Improving my OpenVPN Ansible Playbook

I had a working OpenVPN configuration. But it wasn’t the best it could be. The manpage for OpenVPN 2.3 ( was used to find particularly interesting options.

For most of the changes I had to find examples and more information through Googling, though is of particular note for popping up very often.

Improving TLS Security

  1. Added auth SHA256 so MACs on the individual packets are done with SHA256 instead of SHA1.

  2. Added tls-version-min 1.2 to drop SSL3 + TLS v1.0 support. This breaks older clients (2.3.2+), but those updated versions have been out for a while.

  3. Restricted the tls-ciphers allowed to a subset of Mozilla’s modern cipher list + DHE for older clients. ECDSA support is included for when ECDSA keys can be used. I’m uncertain of the usefulness of the ECDHE ciphers, as both my client and server support it, but the RSA cipher that’s 3rd in the list is still used. Continuing to investigate this.

The last 2 changes are gated by the openvpn_use_modern_tls variable, which defaults to true.

  1. New keys are 2048 bit by default, downgraded from 4096 bit. This is based on Mozilla’s SSL guidance, combined with the expectation of being able to use ECDSA keys in a later revision of this playbook.

  2. As part of the move to 2048 bit keys, the 4096 bit DH parameters are no longer distributed. It was originally distributed since generating it took ~75 minutes, but the new 2048 bit parameters take considerably less time.

Adding Cert Validations

OpenVPN has at least two kinds of certification validation available: (Extended) Key Usage checks, and certificate content validation.


Previously only the client was verifying that the server cert had the correct usage, now the verification is bi-directional.
OpenVPN, more about EKU checks: 1 & 2

Certificate content

Added the ability to verify the common name that is part of each certificate. This required changing the common names that each certificate is generated with, which means that the ability to wipe out the existing keys was added as well.

The server verifies client names by looking at the common name prefix using verify-x509-name ... name-prefix, while the client checks the exact name provided by the server.

Again, both these changes are gated by a variable (openvpn_verify_cn). Because this requires rather large client changes, it is off by default.

Wiping out & reinstalling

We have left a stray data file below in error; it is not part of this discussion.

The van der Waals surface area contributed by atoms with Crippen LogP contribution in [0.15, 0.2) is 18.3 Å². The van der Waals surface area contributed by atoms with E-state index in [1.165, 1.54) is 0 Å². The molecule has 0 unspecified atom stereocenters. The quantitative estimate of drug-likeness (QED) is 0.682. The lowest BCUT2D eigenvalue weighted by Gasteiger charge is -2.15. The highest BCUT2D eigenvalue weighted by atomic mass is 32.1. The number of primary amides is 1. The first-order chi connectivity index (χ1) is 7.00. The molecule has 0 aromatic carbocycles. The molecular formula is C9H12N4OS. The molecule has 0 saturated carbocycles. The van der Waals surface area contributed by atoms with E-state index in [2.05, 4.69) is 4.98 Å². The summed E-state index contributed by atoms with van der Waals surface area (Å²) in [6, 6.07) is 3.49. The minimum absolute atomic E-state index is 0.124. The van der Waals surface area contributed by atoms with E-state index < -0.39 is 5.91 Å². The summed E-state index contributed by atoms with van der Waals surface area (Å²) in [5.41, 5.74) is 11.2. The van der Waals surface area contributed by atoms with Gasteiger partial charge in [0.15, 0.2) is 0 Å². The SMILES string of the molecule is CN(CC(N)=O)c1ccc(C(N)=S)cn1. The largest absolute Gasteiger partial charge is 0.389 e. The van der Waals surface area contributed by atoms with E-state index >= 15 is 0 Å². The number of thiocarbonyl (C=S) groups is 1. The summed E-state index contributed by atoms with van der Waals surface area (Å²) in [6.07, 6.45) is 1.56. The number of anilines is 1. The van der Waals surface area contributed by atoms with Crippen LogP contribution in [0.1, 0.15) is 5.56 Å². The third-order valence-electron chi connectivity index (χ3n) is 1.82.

Added the ability to wipe out & reinstall OpenVPN. Currently it leaves firewall rules behind, but other than that everything is removed.

Use ansible-playbook -v openvpn.yml --extra-vars="openvpn_uninstall=true" --tags uninstall to just run the uninstall portion.

Connect over IPv6

Previously, you had to explicitly use udp6 or tcp6 to use IPv6. OpenVPN isn’t dual stacked if you use plain udp/tcp, which results in being unable to connect to the OpenVPN server if it has an AAAA record, on your device has a functional IPv6 connection, since the client will choose which stack to use if you just use plain udp/tcp.

Since this playbook is only on Linux, which supports IPv4 connections on IPv6 sockets, the server config is now IPv6 by default (, by means of using {{openvpn_proto}}6.

Hat tip to T-Mobile for revealing this problem with my setup.


  1. Add revoked cert check

  2. Generate ellptic curve keys instead of RSA keys However, as noted above, ECDHE ciphers don’t appear to be supported, so I’m not sure of OpenVPN will support EC keys.

  3. Add IPv6 within tunnel support (Possibly waiting for OpenVPN 2.4.0, since major changes are happening there)

This SO question seems to be my exact situation.

Both this SO question and another source are possibly related as well.

Tried splitting the assigned /64 subnet with:

ip -6 addr del 2607:5600:ae:ae::42/64 dev venet0
ip -6 addr add 2607:5600:ae:ae::42/65 dev venet0
  1. Investigate using openssl ca instead of openssl x509next version of easyrsa uses ca

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